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Big Telephoto Lenses for Hummingbirds?

Calliope Hummingbird Stretching

While teaching my popular hummingbird photography workshops at the spectacular Bull River Ranch in British Columbia, I noticed a small group of prickly bushes where some hummers liked to perch on the upper twigs. I put two hummingbird feeders there to keep them interested in the bushes, and checked it later in the day when there was little wind. Sure enough, a few more hummingbirds perched on the twigs where they are clearly visible from most angles.

Though, the upper twigs are only about nine feet high, the bushes have a diameter of about 20 feet, so I had to compose the tiny calliope hummingbird I was after with a fairly long lens to make it big in the image. After all, the calliope hummingbird is the smallest bird in North America - perhaps the size of a golf ball. To make a large image of the tiny bird from a dozen feet away, I had to use plenty of lens power. I selected my new Canon 600mm f/4 III lens to go on my Canon 1DX Mark II camera. As that still was not enough magnification, I added a 25mm extension tube to the camera, then the 1.4x tele converter, and finally attached all that to the rear end of the Canon 600mm lens that is already supported by a Wimberley gimbal tripod head. Essentially, I have a high-quality close-focusing 840mm lens.

Checking for intruders overhead

I slowly approached the bush and stopped in the area where the perched hummingbird had a nice out-of-focus background of the forested mountain behind it. I avoided the white sky as that would be unappealing and a bright distraction as the day was cloudy. Here I used back-button focusing and selected a single AF point in the viewfinder that coincided with the hummingbird's face when I had the composition I wanted. Should I need to move the AF point, I use a button on the camera rear to select another active AF point.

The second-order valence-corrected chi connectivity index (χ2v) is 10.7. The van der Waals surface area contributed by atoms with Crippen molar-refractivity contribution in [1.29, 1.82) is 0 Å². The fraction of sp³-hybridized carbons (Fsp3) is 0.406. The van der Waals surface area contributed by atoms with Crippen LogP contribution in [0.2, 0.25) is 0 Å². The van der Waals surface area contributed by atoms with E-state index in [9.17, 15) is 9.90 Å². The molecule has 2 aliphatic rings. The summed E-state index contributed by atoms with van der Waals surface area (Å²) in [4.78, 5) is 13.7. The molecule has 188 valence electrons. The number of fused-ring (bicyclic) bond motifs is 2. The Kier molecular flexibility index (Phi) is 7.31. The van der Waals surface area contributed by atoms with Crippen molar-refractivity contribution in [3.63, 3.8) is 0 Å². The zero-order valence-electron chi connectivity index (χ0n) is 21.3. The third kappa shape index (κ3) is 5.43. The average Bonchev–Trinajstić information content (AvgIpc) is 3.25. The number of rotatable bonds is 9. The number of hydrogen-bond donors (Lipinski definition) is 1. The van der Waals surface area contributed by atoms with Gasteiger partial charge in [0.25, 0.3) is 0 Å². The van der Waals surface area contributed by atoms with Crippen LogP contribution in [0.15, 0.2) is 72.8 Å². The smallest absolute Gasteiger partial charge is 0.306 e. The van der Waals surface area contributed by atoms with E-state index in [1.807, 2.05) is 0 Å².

While I normally turn off image-stabilization when shooting on a tripod, I don't do that when I am holding the tripod-mounted camera as some vibrations are created by touching the camera. Since I was not photographing movement, I switched the image-stabilization from Mode 2 or Mode 1. Mode 1 stabilizes the subject in all directions. Mode 2 only stabilizes the subject in the direction opposite the travel of the subject.

Exercising the wings

Sometimes the breeze blew a little, so I tried to shoot only when the bird is still. Of course, I was not always successful, but by shooting many images, at times I still got a really sharp one - and that is all I needed.

Exposure is easy. I used auto ISO and set the exposure compensation to a positive value to produce the first blinkies in the bird. As the clouds moved, the ambient light steadily became brighter, and then darker. Auto ISO is a super exposure metering mode for changing light.

How is this for a perch that fits my feet?

The hummingbird paid no attention to me as long as I did not move quickly. It is such a pleasure to spend time with this tiny, but gorgeous bird. After I showed my group participants what I did that afternoon - they were all using the multiple-flash stations I had set up - several were lined up the next morning photographing this bird. Though, it was their last morning, all were sorry to leave. What a fabulous week. Many shot more than 20,000 hummingbirds images during their stay with me. The flash stations were super hot at times, especially when it is cold and cloudy. Some more than 3,000 shots are taken in 90 minutes! Now that will tucker a camera out!

This is "adorable overload"

Sometimes I just want the highest perch in the bush!

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